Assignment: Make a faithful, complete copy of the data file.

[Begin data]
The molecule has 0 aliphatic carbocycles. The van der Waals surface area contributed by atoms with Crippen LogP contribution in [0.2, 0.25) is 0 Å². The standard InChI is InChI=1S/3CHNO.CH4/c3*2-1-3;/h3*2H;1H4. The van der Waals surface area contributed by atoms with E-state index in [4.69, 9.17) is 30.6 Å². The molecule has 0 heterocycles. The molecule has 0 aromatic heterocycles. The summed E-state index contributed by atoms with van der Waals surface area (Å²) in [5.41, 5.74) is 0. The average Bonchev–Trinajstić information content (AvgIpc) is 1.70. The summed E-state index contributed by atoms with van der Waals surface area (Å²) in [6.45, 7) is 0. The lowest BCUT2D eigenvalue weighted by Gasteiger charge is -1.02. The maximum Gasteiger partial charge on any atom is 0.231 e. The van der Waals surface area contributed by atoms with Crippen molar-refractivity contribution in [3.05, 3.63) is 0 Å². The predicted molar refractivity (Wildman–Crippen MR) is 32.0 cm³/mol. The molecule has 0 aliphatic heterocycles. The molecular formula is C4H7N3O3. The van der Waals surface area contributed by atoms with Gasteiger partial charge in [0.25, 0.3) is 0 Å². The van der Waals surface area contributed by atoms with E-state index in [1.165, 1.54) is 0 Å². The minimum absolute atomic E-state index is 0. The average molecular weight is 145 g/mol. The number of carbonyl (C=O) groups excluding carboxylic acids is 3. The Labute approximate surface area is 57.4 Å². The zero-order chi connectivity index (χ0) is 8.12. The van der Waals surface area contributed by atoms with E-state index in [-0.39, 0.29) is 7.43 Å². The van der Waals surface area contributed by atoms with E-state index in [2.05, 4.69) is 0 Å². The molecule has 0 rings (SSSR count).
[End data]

The molecule has 0 aliphatic carbocycles. The van der Waals surface area contributed by atoms with Crippen LogP contribution in [0.2, 0.25) is 0 Å². The standard InChI is InChI=1S/3CHNO.CH4/c3*2-1-3;/h3*2H;1H4. The van der Waals surface area contributed by atoms with E-state index in [4.69, 9.17) is 30.6 Å². The molecule has 0 heterocycles. The molecule has 0 aromatic heterocycles. The summed E-state index contributed by atoms with van der Waals surface area (Å²) in [5.41, 5.74) is 0. The average Bonchev–Trinajstić information content (AvgIpc) is 1.70. The summed E-state index contributed by atoms with van der Waals surface area (Å²) in [6.45, 7) is 0. The lowest BCUT2D eigenvalue weighted by Gasteiger charge is -1.02. The maximum Gasteiger partial charge on any atom is 0.231 e. The van der Waals surface area contributed by atoms with Crippen molar-refractivity contribution in [3.05, 3.63) is 0 Å². The predicted molar refractivity (Wildman–Crippen MR) is 32.0 cm³/mol. The molecule has 0 aliphatic heterocycles. The molecular formula is C4H7N3O3. The van der Waals surface area contributed by atoms with Gasteiger partial charge in [0.25, 0.3) is 0 Å². The van der Waals surface area contributed by atoms with E-state index in [1.165, 1.54) is 0 Å². The minimum absolute atomic E-state index is 0. The average molecular weight is 145 g/mol. The number of carbonyl (C=O) groups excluding carboxylic acids is 3. The Labute approximate surface area is 57.4 Å². The zero-order chi connectivity index (χ0) is 8.12. The van der Waals surface area contributed by atoms with E-state index in [-0.39, 0.29) is 7.43 Å². The van der Waals surface area contributed by atoms with E-state index in [2.05, 4.69) is 0 Å². The molecule has 0 rings (SSSR count).